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The acclaimed director of Battles Without Honor and Humanity and Battle Royale had his biggest hit with this funny and suspenseful satire of the Japanese film industry.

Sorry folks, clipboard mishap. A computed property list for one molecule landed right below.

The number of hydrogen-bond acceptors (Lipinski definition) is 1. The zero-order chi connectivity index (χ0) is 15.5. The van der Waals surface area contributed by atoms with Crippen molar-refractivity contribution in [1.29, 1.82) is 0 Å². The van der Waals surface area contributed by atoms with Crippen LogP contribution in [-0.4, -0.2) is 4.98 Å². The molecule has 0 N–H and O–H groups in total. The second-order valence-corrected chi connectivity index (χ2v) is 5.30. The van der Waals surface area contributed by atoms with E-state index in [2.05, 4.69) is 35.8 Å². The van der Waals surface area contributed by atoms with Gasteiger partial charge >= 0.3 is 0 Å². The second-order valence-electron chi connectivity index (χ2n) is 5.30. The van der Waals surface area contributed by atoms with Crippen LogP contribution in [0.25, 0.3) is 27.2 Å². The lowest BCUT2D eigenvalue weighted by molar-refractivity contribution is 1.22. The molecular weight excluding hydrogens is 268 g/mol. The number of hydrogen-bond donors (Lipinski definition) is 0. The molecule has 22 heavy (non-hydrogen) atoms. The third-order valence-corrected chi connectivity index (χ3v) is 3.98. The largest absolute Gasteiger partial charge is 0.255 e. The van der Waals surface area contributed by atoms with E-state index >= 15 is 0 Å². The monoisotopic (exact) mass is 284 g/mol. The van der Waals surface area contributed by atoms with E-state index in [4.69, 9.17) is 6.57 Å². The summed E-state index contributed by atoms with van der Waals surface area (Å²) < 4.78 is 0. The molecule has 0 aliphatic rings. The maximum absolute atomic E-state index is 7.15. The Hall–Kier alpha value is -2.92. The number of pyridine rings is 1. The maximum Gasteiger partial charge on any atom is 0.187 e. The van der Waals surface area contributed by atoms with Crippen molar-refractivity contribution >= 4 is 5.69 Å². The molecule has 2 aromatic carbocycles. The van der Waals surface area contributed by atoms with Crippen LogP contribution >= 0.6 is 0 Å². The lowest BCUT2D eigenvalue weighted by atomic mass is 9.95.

Our massive retrospective of Kinji Fukasaku's films a decade ago did not include Fall Guy, though it was the revered director's greatest hit in Japan, the number-one box-office draw of the year, and won the country's equivalent of the Academy Award® for best picture. A funny and suspenseful satire of the movie industry, Fall Guy has often been compared to Richard Rush's The Stunt Man, though some critics claim it goes further in revealing the artifice behind the illusions of filmmaking. Two rival actors are hired for a second-rate samurai film, each bringing his pals and posses to fill every possible stunt and bit role, in order to assure that his supporters are always on set. As the competition between the two stars over screen time, close-ups, and killing scenes escalates, an ambitious stunt man from one of their entourages decides to make his bid for stardom, even if it literally kills him in the process. "Like the director's masterpiece, Battles Without Honor and Humanity, Fall Guy exposes the injustices visited on honest, hard-working men serving corrupt and undeserving bosses . . . [and as] always[,] his kinetic, visceral style remains jaw-dropping" (Midnight Eye).